When AIC Ltd. started to lose investors, the company didn't look at changing course on poorly performing mutual funds to set the ship right.
Instead, as it bled $330-million through the first five months of this year, AIC opted to boost the amount of money it paid the stockbrokers, insurance agents and financial planners who embrace its "buy, hold and prosper" mantra. Long-term trailer fees paid to advisers rose by 0.025 percentage points each year, to 0.625 per cent for those who kept their clients in AIC funds for six years.
Welcome to what really drives the mutual fund industry. It's not about hot performance, snappy service, or those memorable advertising campaigns with the Hulk and Spiderman. It's about the commissions, the millions of dollars in fees that fund companies fork out each year to brokers and planners who peddle their goods.
Fund families that pay generous fees can count on attracting attention. Since there are now more mutual funds in North America than there are stocks listed on the New York Stock Exchange, being top of mind with advisers is increasingly critical.
Mutual funds remain products that are sold to most investors by their financial advisers, not bought off the shelf like soap or breakfast cereal. As long as this remains true, the fund families that prosper will be those that treat their various sales agents well.
So AIC ratchets up trailer fees to keep advisers happy. And over at CI Investment Management Inc., executives fiddle with the commissions they pay to those who sell in-house Optima funds in order to placate the 1,000 planners who work in CI's newly acquired Assante sales network.
When it comes to fees, it's always been thus. Even when its funds boasted red-hot performance, Altamira Investment Services Inc. couldn't catch on with the broker crowd. But when the company struck a deal with Triax Capital Holdings Ltd. that saw advisers earn a 6-per-cent selling fee on a small-cap Altamira-managed fund, it suddenly had a $200-million hit on its hand.
This doesn't mean that the fund companies aren't sensitive to investor concerns about high fees and who gets what slice of the pie. Mackenzie Financial, for example, goes out of its way to point out just who gets what out of the 2.51-per-cent management expense ratio, or MER, on its Ivy Canadian Fund.
An investor with $10,000 in the flagship fund would pay $251 annually to the company. Of this, Mackenzie actually gets to keep only $102, which goes to pay its portfolio managers and other corporate expenses. Taxes and bookkeeping take up a bit of the remainder.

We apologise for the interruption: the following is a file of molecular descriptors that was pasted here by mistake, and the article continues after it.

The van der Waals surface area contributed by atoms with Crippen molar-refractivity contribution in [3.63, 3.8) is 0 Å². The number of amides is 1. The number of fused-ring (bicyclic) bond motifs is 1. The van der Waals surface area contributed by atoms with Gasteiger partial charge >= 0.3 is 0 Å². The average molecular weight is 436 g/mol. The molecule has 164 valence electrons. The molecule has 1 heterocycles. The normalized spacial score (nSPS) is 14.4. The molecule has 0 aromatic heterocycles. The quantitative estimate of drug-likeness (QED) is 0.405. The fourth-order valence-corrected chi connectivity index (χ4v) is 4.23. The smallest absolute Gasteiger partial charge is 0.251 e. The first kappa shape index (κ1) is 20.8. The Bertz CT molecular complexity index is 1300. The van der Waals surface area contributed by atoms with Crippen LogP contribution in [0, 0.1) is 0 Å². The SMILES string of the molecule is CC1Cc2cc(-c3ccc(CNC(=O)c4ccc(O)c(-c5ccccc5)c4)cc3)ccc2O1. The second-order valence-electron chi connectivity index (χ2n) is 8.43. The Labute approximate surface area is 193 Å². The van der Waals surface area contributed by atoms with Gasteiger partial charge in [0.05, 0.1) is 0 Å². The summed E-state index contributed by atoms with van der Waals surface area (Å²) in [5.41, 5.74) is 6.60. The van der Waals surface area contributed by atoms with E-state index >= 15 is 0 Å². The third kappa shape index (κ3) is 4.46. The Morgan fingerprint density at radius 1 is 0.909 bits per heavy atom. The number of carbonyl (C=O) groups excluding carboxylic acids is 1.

But most of the money, a full $98 to be precise, goes to investment dealers to compensate their employees for initially selling the fund, through sales commissions, and providing continuing service with trailer fees.
The fear for investors is that a focus on fees by advisers might get in the way of good advice, and potential profits. Remember, the fees captured in the MER cut into performance over time.
For example, few advisers will sell their clients funds from the trailer-fee-free family at Phillips Hager & North. They prefer to recommend a traditional fund company, or what's known as a "wrap account" of several funds, that also comes with a commission for the seller.
The MERs at PH&N are half that of its peers. So a $25,000 investment that an investor holds for 15 years, and earns 8 per cent annually, will be worth $11,283 more at PH&N than at a fund with an industry-average MER of 2.4 per cent.
There's little chance the industry will take the lead in cutting trailer fees. If anything, these commissions are becoming more important. The fund families know they need to compensate brokers and planners for the time they spend on client service, in order to keep their orders coming.
One marketing veteran of several fund companies says: "We know that if we want to get an adviser to pay attention to our material, we simply need to write 'Compensation Information Enclosed' on the outside of the envelope, and send it out."
© 2007 The Globe and Mail. All rights reserved.
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